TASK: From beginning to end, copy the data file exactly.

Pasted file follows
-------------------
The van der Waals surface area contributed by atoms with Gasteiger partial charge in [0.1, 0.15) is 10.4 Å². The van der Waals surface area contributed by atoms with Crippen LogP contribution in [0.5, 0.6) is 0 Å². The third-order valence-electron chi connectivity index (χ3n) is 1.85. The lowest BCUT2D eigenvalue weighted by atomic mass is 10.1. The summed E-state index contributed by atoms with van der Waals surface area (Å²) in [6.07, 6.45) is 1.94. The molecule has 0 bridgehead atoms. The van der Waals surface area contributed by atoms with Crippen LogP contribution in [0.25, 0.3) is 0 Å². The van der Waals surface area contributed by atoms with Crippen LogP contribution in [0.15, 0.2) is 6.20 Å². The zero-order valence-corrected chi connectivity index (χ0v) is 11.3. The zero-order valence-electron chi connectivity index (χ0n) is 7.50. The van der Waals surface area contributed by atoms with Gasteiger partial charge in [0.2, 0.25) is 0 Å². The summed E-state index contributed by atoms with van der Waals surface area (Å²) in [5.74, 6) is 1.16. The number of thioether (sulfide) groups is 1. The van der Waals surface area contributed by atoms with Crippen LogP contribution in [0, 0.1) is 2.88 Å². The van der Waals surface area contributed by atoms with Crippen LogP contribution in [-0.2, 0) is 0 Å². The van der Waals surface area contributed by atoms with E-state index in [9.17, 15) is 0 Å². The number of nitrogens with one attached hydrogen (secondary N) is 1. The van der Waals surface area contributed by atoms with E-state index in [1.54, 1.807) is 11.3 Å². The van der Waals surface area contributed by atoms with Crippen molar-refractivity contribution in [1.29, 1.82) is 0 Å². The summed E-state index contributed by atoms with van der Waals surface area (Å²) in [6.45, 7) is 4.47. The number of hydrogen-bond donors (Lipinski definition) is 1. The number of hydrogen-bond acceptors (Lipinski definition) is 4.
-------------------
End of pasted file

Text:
The van der Waals surface area contributed by atoms with Gasteiger partial charge in [0.1, 0.15) is 10.4 Å². The van der Waals surface area contributed by atoms with Crippen LogP contribution in [0.5, 0.6) is 0 Å². The third-order valence-electron chi connectivity index (χ3n) is 1.85. The lowest BCUT2D eigenvalue weighted by atomic mass is 10.1. The summed E-state index contributed by atoms with van der Waals surface area (Å²) in [6.07, 6.45) is 1.94. The molecule has 0 bridgehead atoms. The van der Waals surface area contributed by atoms with Crippen LogP contribution in [0.25, 0.3) is 0 Å². The van der Waals surface area contributed by atoms with Crippen LogP contribution in [0.15, 0.2) is 6.20 Å². The zero-order valence-corrected chi connectivity index (χ0v) is 11.3. The zero-order valence-electron chi connectivity index (χ0n) is 7.50. The van der Waals surface area contributed by atoms with Gasteiger partial charge in [0.2, 0.25) is 0 Å². The summed E-state index contributed by atoms with van der Waals surface area (Å²) in [5.74, 6) is 1.16. The number of thioether (sulfide) groups is 1. The van der Waals surface area contributed by atoms with Crippen LogP contribution in [0, 0.1) is 2.88 Å². The van der Waals surface area contributed by atoms with Crippen LogP contribution in [-0.2, 0) is 0 Å². The van der Waals surface area contributed by atoms with E-state index in [9.17, 15) is 0 Å². The number of nitrogens with one attached hydrogen (secondary N) is 1. The van der Waals surface area contributed by atoms with E-state index in [1.54, 1.807) is 11.3 Å². The van der Waals surface area contributed by atoms with Crippen molar-refractivity contribution in [1.29, 1.82) is 0 Å². The summed E-state index contributed by atoms with van der Waals surface area (Å²) in [6.45, 7) is 4.47. The number of hydrogen-bond donors (Lipinski definition) is 1. The number of hydrogen-bond acceptors (Lipinski definition) is 4.